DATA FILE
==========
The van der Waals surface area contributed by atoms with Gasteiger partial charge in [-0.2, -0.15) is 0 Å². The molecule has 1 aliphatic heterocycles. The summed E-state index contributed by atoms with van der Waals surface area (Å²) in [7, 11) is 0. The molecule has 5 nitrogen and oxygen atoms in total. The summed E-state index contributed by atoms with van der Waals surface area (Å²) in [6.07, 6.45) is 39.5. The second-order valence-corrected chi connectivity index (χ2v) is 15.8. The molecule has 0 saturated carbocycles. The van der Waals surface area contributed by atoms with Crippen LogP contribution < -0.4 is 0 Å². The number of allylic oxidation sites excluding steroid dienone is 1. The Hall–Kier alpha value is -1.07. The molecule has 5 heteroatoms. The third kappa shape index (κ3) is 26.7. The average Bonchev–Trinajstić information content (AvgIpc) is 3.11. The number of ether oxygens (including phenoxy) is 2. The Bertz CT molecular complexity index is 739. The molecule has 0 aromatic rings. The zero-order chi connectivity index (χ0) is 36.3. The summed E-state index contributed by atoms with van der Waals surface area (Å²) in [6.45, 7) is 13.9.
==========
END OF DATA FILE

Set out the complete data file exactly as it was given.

The van der Waals surface area contributed by atoms with Gasteiger partial charge in [-0.2, -0.15) is 0 Å². The molecule has 1 aliphatic heterocycles. The summed E-state index contributed by atoms with van der Waals surface area (Å²) in [7, 11) is 0. The molecule has 5 nitrogen and oxygen atoms in total. The summed E-state index contributed by atoms with van der Waals surface area (Å²) in [6.07, 6.45) is 39.5. The second-order valence-corrected chi connectivity index (χ2v) is 15.8. The molecule has 0 saturated carbocycles. The van der Waals surface area contributed by atoms with Crippen LogP contribution < -0.4 is 0 Å². The number of allylic oxidation sites excluding steroid dienone is 1. The Hall–Kier alpha value is -1.07. The molecule has 5 heteroatoms. The third kappa shape index (κ3) is 26.7. The average Bonchev–Trinajstić information content (AvgIpc) is 3.11. The number of ether oxygens (including phenoxy) is 2. The Bertz CT molecular complexity index is 739. The molecule has 0 aromatic rings. The zero-order chi connectivity index (χ0) is 36.3. The summed E-state index contributed by atoms with van der Waals surface area (Å²) in [6.45, 7) is 13.9.